The Renwick Cockatrice

The Legend of the Renwick Cockatrice

William Hutchinson's 'History of the County of Cumberland', published in 1794, which contains agricultural footnotes written by a surveyor called John Housman, is the earliest known record of this legend. Housman wrote that John Tallentire of Scalehouses enjoyed exemption from tithes '.. derived from a circumstance which happened about 200 years ago, almost too ridiculous to be credited .. an ancient possessor being said to have slain a noxious        cockatrice ..'. Housman had been told by Tallentire that there was a record testifying to the exemption, said to be dated 7 James I (1609/10), but he was 'too tenacious to suffer it to be read by curious visitors.' Out of this footnote in a 1794 history book (no doubt elaborated by word of mouth) has emerged the following legend: the inhabitants of Renwick were pulling down the village church - a large winged creature emerged from the ruin - they thought it was a cockatrice and fled in panic - John Tallentire took a rowan bough and killed it - for which he and his heirs were exempted from tithes.

 

'Cockatrice' is an Anglo-French synonym for 'basilisk', a fabulous monster, part bird, part reptile, hatched from an egg laid by a male bird and fertilised by a serpent. It was reputed to be able to slay by looking at, or breathing on, its victim. It was recorded in the 1st century AD by the elder Pliny (who said it lived in southern Africa), and is both ancient and pan-European. There is a 15th century misericord in Carlisle Cathedral depicting a cockatrice (pictured above). The Renwick legend is a rare surviving example from northern England, and may tell us something about what the inhabitants of Cumberland might have believed in 1610 or thereabouts. The reference to a rowan bough (not recorded by Housman) might infer that the beast was thought to have been the product of a witch's spell. The claim to exemption from tithes was not confirmed by the Tithe Commutation Schedule in 1842.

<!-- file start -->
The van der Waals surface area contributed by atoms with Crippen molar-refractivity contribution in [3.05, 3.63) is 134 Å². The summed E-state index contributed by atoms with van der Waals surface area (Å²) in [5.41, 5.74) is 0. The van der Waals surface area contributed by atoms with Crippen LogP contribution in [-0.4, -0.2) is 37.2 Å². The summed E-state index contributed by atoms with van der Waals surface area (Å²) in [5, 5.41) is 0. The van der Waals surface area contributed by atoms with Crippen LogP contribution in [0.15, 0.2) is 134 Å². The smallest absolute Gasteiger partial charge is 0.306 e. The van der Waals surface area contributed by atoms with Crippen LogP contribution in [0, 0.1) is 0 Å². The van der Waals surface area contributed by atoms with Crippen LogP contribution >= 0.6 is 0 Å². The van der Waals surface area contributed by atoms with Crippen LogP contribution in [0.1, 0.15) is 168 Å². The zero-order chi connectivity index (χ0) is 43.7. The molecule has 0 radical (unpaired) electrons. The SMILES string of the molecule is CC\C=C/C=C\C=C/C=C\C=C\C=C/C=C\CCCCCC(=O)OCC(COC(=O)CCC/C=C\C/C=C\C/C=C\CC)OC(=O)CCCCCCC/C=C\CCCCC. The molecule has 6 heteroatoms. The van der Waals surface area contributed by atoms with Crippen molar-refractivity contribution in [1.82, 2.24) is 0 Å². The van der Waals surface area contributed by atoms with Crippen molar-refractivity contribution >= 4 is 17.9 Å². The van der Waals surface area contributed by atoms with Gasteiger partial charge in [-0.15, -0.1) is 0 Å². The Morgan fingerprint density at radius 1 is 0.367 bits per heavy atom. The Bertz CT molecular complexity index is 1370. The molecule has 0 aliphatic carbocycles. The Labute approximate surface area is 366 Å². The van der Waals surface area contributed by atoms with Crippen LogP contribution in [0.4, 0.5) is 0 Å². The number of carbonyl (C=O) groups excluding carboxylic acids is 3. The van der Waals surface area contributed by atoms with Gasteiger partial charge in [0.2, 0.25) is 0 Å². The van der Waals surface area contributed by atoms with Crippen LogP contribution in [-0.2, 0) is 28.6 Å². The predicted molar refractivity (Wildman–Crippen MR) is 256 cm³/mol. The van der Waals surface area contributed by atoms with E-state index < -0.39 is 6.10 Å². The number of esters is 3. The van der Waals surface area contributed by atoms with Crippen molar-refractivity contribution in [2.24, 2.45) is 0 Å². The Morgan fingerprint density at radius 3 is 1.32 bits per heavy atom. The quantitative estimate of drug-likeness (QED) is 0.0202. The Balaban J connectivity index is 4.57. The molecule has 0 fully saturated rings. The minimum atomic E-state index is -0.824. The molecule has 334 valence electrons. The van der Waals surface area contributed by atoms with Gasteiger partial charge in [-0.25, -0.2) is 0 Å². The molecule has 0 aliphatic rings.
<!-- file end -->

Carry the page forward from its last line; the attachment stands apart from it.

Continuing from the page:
Sources: William Hutchinson, 'History of the County of Cumberland', 1794, I, 212; Oxford English Dictionary, 'basilisk' and 'cockatrice'; 'Inventorum Natura, the Wonderful Voyage of Pliny, Una Woodruff, Dragon's World Ltd, 1979, 27; CAS(C) DRC/8/161 (1842); photograph of Carlisle misericord by Ian Wells

 

Richard Brockington                                                                                                    October 2017